This is a short follow-up story to the one about the New York cat who was kicked by a 21-year-old youth in Brooklyn while someone else videoed it. You may remember the story. Andre Robinson was charged with animal cruelty. I suspect that his trial is due to take place in the not too distant future. The online newspapers report that the cat, whose name is King, has been adopted into a “wonderful home”.
The Senior Vice President of the ASPCA Adoption Centre, Gail Buchwald, says:
“We know some people may be disappointed they did not get a chance to take King home. However, we want to remind you all that this month is Adopt a Shelter Cat Month and there are many adoptable cats and kittens in need of homes in shelters across the country.”
You can see that she implies that there were a number of people, perhaps many potential adopters who made an application to adopt King. He deserves it and I’m extremely pleased he has found by a nice home and I bet it is a nice home because the ASPCA would have had a lot of people to choose from.
Wouldn’t it be nice if every rescue cat had the same options and recognition from the public? What can we take away from King’s story regarding shelter cat adoptions.
King is a beautiful grey and white cat. There have been millions of unwanted cats just like him at shelters who have ended up in the backroom being euthanised for no other reason than nobody wanted him/her. Nobody wanted him because he was not high profile enough. He wasn’t advertised or publicised enough based on King’s story. That is the brutal truth of it.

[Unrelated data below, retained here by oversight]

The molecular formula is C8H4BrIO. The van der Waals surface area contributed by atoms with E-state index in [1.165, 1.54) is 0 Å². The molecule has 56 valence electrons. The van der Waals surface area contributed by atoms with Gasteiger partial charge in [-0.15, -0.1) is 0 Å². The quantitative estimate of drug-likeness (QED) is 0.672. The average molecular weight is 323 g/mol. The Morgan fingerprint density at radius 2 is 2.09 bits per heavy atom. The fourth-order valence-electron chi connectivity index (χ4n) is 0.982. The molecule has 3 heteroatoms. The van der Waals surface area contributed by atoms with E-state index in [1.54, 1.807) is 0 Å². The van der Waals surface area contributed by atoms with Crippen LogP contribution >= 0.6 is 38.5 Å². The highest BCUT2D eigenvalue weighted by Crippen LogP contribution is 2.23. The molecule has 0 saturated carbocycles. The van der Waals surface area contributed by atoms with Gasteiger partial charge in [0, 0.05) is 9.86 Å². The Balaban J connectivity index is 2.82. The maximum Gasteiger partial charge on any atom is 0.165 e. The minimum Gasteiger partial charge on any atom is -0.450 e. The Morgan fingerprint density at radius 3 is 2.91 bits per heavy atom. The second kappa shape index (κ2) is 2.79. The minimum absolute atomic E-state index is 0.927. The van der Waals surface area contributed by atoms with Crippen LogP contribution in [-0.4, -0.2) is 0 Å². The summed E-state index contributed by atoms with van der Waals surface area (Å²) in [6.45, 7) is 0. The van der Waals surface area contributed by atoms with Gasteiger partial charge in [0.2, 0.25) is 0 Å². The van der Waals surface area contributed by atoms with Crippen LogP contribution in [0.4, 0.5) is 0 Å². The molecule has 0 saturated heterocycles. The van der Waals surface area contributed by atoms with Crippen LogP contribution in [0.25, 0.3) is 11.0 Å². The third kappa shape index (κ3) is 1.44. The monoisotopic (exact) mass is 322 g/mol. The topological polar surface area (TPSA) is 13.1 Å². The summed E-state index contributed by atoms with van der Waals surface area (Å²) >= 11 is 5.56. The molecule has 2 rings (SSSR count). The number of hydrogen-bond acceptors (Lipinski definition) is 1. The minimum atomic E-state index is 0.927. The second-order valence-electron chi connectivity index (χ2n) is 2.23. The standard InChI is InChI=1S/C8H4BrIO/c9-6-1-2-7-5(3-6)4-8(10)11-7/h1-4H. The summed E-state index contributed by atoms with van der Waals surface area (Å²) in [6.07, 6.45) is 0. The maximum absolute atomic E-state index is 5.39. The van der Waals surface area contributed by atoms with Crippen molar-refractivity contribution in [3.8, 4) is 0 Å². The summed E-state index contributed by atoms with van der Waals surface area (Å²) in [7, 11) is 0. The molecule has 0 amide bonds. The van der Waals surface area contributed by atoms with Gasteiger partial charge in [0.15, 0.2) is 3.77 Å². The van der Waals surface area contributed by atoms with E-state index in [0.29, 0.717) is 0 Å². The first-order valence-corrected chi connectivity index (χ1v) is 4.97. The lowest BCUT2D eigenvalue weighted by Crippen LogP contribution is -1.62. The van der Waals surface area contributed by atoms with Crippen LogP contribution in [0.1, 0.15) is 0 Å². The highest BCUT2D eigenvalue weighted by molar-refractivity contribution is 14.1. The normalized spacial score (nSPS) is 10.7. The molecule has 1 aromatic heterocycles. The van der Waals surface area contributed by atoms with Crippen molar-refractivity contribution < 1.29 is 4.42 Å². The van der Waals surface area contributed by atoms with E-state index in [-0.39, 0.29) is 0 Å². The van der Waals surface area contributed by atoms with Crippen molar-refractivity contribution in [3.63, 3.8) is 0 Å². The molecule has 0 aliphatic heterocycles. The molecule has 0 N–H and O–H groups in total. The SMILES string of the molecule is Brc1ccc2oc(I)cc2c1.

There are too many unwanted cats at shelters and not enough homes but the story of King indicates to me that people respond to celebrity and they respond to publicity surrounding a cat that needs a home. You can see that it is a rather shallow way to select a cat to adopt.
People are attracted to the idea of adopting a cat that has become a minor celebrity albeit for all the wrong reasons.
I realise that cat shelters cannot make every one of their cats a minor celebrity but I think it is worth asking the question whether some shelters could do a little bit more to heighten the profile of their cats by devising methods to publicise their cats more effectively.
It isn’t just about taking really good photographs of cats to be adopted, is also about writing first class descriptions. People respond to vulnerability. One of the attractive aspects of King’s background was that he had been abused. That is very sad but it is a reality. Many people, good people, respond very positively to nonhuman animals and humans who have had a difficult time and who need some tender loving care and nurturing to bring them back to full health.
I believe that this aspect of cat adoptions might be utilised a little bit more effectively.
Cat shelter management need to understand human psychology and how to sell products..and, No, shelter cats are positively not “products” but shelters should, where appropriate, use similar selling techniques that are utilised in the commercial sector. It may save the lives of more cats.
I realise there are funding issues. I guess it is about using available funds as effectively as possible.
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